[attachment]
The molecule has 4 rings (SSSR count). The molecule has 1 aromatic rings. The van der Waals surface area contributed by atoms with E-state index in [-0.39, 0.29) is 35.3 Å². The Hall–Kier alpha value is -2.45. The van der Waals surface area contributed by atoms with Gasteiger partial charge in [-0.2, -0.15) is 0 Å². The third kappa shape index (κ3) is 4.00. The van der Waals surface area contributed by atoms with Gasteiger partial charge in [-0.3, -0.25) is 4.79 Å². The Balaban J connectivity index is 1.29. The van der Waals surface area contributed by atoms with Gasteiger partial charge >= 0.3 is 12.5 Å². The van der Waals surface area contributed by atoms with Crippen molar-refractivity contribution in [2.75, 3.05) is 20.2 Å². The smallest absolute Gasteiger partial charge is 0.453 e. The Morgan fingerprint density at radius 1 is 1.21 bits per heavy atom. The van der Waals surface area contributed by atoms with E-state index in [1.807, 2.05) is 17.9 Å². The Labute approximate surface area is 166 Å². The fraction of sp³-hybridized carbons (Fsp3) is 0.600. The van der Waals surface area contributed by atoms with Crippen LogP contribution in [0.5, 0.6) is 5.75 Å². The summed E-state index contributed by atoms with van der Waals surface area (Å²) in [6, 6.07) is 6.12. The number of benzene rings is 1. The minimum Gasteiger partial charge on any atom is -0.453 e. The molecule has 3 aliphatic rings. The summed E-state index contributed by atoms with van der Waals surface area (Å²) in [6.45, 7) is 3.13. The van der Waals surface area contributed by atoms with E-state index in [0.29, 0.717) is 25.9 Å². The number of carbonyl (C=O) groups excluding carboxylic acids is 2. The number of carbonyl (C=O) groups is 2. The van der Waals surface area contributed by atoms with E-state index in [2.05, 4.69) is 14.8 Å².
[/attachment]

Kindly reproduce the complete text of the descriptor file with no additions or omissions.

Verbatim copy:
The molecule has 4 rings (SSSR count). The molecule has 1 aromatic rings. The van der Waals surface area contributed by atoms with E-state index in [-0.39, 0.29) is 35.3 Å². The Hall–Kier alpha value is -2.45. The van der Waals surface area contributed by atoms with Gasteiger partial charge in [-0.2, -0.15) is 0 Å². The third kappa shape index (κ3) is 4.00. The van der Waals surface area contributed by atoms with Gasteiger partial charge in [-0.3, -0.25) is 4.79 Å². The Balaban J connectivity index is 1.29. The van der Waals surface area contributed by atoms with Gasteiger partial charge >= 0.3 is 12.5 Å². The van der Waals surface area contributed by atoms with Crippen molar-refractivity contribution in [2.75, 3.05) is 20.2 Å². The smallest absolute Gasteiger partial charge is 0.453 e. The Morgan fingerprint density at radius 1 is 1.21 bits per heavy atom. The van der Waals surface area contributed by atoms with E-state index in [1.807, 2.05) is 17.9 Å². The Labute approximate surface area is 166 Å². The fraction of sp³-hybridized carbons (Fsp3) is 0.600. The van der Waals surface area contributed by atoms with Crippen LogP contribution in [0.5, 0.6) is 5.75 Å². The summed E-state index contributed by atoms with van der Waals surface area (Å²) in [6, 6.07) is 6.12. The number of benzene rings is 1. The minimum Gasteiger partial charge on any atom is -0.453 e. The molecule has 3 aliphatic rings. The summed E-state index contributed by atoms with van der Waals surface area (Å²) in [6.45, 7) is 3.13. The van der Waals surface area contributed by atoms with E-state index in [0.29, 0.717) is 25.9 Å². The number of carbonyl (C=O) groups excluding carboxylic acids is 2. The number of carbonyl (C=O) groups is 2. The van der Waals surface area contributed by atoms with E-state index in [2.05, 4.69) is 14.8 Å².